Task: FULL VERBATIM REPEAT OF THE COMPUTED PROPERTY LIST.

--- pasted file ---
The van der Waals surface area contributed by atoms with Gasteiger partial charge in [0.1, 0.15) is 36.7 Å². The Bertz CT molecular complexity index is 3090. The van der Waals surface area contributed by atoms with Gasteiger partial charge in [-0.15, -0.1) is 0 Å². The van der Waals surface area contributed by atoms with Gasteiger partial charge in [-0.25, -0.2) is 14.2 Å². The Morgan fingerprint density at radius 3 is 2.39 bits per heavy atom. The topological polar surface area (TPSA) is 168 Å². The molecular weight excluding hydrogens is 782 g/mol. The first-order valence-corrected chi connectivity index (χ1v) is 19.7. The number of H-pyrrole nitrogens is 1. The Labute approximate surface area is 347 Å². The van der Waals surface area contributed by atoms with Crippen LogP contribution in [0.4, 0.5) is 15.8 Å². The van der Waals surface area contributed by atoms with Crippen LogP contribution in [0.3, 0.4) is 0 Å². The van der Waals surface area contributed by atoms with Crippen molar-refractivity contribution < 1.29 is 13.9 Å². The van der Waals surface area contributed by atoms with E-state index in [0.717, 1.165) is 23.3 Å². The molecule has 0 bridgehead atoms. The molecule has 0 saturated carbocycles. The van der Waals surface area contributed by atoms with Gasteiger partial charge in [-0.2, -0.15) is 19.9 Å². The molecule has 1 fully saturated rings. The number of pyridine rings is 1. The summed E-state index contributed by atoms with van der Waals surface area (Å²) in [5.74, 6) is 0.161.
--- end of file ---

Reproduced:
The van der Waals surface area contributed by atoms with Gasteiger partial charge in [0.1, 0.15) is 36.7 Å². The Bertz CT molecular complexity index is 3090. The van der Waals surface area contributed by atoms with Gasteiger partial charge in [-0.15, -0.1) is 0 Å². The van der Waals surface area contributed by atoms with Gasteiger partial charge in [-0.25, -0.2) is 14.2 Å². The Morgan fingerprint density at radius 3 is 2.39 bits per heavy atom. The topological polar surface area (TPSA) is 168 Å². The molecular weight excluding hydrogens is 782 g/mol. The first-order valence-corrected chi connectivity index (χ1v) is 19.7. The number of H-pyrrole nitrogens is 1. The Labute approximate surface area is 347 Å². The van der Waals surface area contributed by atoms with Crippen LogP contribution in [0.4, 0.5) is 15.8 Å². The van der Waals surface area contributed by atoms with Crippen LogP contribution in [0.3, 0.4) is 0 Å². The van der Waals surface area contributed by atoms with Crippen molar-refractivity contribution < 1.29 is 13.9 Å². The van der Waals surface area contributed by atoms with E-state index in [0.717, 1.165) is 23.3 Å². The molecule has 0 bridgehead atoms. The molecule has 0 saturated carbocycles. The van der Waals surface area contributed by atoms with Gasteiger partial charge in [-0.2, -0.15) is 19.9 Å². The molecule has 1 fully saturated rings. The number of pyridine rings is 1. The summed E-state index contributed by atoms with van der Waals surface area (Å²) in [5.74, 6) is 0.161.